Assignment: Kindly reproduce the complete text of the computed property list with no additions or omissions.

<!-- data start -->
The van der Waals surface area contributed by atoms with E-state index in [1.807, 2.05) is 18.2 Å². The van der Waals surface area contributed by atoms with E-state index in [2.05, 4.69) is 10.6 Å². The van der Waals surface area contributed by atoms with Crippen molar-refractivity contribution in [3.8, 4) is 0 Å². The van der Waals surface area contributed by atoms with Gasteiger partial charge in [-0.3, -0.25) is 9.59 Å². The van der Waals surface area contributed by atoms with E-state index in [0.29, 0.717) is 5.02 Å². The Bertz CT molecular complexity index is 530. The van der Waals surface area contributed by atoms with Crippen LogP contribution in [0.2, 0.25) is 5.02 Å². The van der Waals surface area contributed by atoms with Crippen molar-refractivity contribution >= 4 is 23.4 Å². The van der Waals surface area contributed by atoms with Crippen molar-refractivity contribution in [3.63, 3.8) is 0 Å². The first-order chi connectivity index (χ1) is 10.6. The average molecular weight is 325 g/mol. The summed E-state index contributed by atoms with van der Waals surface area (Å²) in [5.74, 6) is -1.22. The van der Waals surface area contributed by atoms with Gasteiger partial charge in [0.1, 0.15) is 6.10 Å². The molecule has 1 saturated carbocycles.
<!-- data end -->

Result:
The van der Waals surface area contributed by atoms with E-state index in [1.807, 2.05) is 18.2 Å². The van der Waals surface area contributed by atoms with E-state index in [2.05, 4.69) is 10.6 Å². The van der Waals surface area contributed by atoms with Crippen molar-refractivity contribution in [3.8, 4) is 0 Å². The van der Waals surface area contributed by atoms with Gasteiger partial charge in [-0.3, -0.25) is 9.59 Å². The van der Waals surface area contributed by atoms with E-state index in [0.29, 0.717) is 5.02 Å². The Bertz CT molecular complexity index is 530. The van der Waals surface area contributed by atoms with Crippen LogP contribution in [0.2, 0.25) is 5.02 Å². The van der Waals surface area contributed by atoms with Crippen molar-refractivity contribution >= 4 is 23.4 Å². The van der Waals surface area contributed by atoms with Crippen molar-refractivity contribution in [3.63, 3.8) is 0 Å². The first-order chi connectivity index (χ1) is 10.6. The average molecular weight is 325 g/mol. The summed E-state index contributed by atoms with van der Waals surface area (Å²) in [5.74, 6) is -1.22. The van der Waals surface area contributed by atoms with Gasteiger partial charge in [0.1, 0.15) is 6.10 Å². The molecule has 1 saturated carbocycles.